Tuesday, June 20, 2017

Managing Information Technology Meetup - Kirkland, WA - 6/20/2017 - Recap Notes and Podcast Prep

In attendance were: Richard Schurman (Attorney), Mark Mitchell (CFO), Eric Veal (Technologist), Richard Webb (Technologist), Dominic Wong (Management Exec), Steve Kubacki (Psychologist and Inventor), Kifaya Dawud (Marketer)

RW talked about “Business Stacks”.

RW talked about how good the Amazon TPM (Technical Program Manager) role is:

They own the architecture, PM role and tech
They have clear scope
They are organized to work together
They are measured objectively and fairly: difference between TPM doing poorly themselves (as a leader/worker) and the thing they are producing failing

Example TPM role: there is a person who is responsible for running “events” for Amazon (like father’s day).  Mark: Walmart did this as well with stores in Texas with stuff like Cinco de Mayo.

Amazon TPM rollup structure:
Regional TPM
Top TPM – meets with Bezos

Same role with widening scope that aggregates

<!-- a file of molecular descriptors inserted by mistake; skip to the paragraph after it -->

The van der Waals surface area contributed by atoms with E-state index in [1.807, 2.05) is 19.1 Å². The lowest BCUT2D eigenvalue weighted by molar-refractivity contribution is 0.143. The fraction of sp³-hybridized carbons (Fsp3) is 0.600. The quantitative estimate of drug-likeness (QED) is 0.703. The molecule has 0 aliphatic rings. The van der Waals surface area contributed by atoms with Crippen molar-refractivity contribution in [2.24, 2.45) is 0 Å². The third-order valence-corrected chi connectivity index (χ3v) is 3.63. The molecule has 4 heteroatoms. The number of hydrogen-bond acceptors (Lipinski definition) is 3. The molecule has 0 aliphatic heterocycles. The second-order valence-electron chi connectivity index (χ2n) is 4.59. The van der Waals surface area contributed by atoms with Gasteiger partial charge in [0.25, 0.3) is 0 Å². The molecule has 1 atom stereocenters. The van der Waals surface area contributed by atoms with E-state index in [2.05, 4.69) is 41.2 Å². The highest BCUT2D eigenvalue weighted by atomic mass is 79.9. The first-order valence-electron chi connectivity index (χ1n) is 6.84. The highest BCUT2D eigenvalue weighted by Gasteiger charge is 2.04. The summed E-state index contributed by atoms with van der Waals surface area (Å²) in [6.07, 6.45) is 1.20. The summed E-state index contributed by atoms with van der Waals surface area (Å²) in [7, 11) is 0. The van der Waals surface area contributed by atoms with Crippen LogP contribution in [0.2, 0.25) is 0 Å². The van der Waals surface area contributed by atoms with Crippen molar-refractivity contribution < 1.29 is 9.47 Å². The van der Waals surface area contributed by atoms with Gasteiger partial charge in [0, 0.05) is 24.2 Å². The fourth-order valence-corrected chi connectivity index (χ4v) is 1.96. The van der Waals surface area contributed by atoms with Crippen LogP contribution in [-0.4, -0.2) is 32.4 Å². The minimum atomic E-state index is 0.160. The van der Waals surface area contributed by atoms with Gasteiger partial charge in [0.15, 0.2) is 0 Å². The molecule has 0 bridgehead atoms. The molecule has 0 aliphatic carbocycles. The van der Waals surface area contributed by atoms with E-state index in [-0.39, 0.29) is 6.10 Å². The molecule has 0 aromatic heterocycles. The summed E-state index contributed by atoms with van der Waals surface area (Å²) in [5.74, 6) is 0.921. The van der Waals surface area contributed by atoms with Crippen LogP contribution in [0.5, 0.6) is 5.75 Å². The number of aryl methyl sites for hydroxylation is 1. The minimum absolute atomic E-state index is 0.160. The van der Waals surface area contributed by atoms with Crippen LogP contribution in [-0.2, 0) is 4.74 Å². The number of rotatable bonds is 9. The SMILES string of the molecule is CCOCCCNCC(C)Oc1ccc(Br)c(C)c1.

Communication flows up and down this TPM chain

Tools for organizing management:
- Mark: adaQuest has a way to communicate strategy throughout the org
- Also ManageHub - Eric and Mark to further look into ManageHub for organizational uses for process improvement with Doug Hall

CRM Systems
Are they important?  Eric says they are central but there is an issue of adoption and data capture, data quality and people playing games with their data like hiding it strategically.

Examples of modern integration frameworks: Zapier, IFTTT, etc. for integration vs. old tools and people that integrated systems.  "We don't do it like we used to.  It's all as a service now." - EV

RW coined that these types of integration utilities are “(Hardware and Printer) Drivers at a different level”.  Totally agree, very interesting.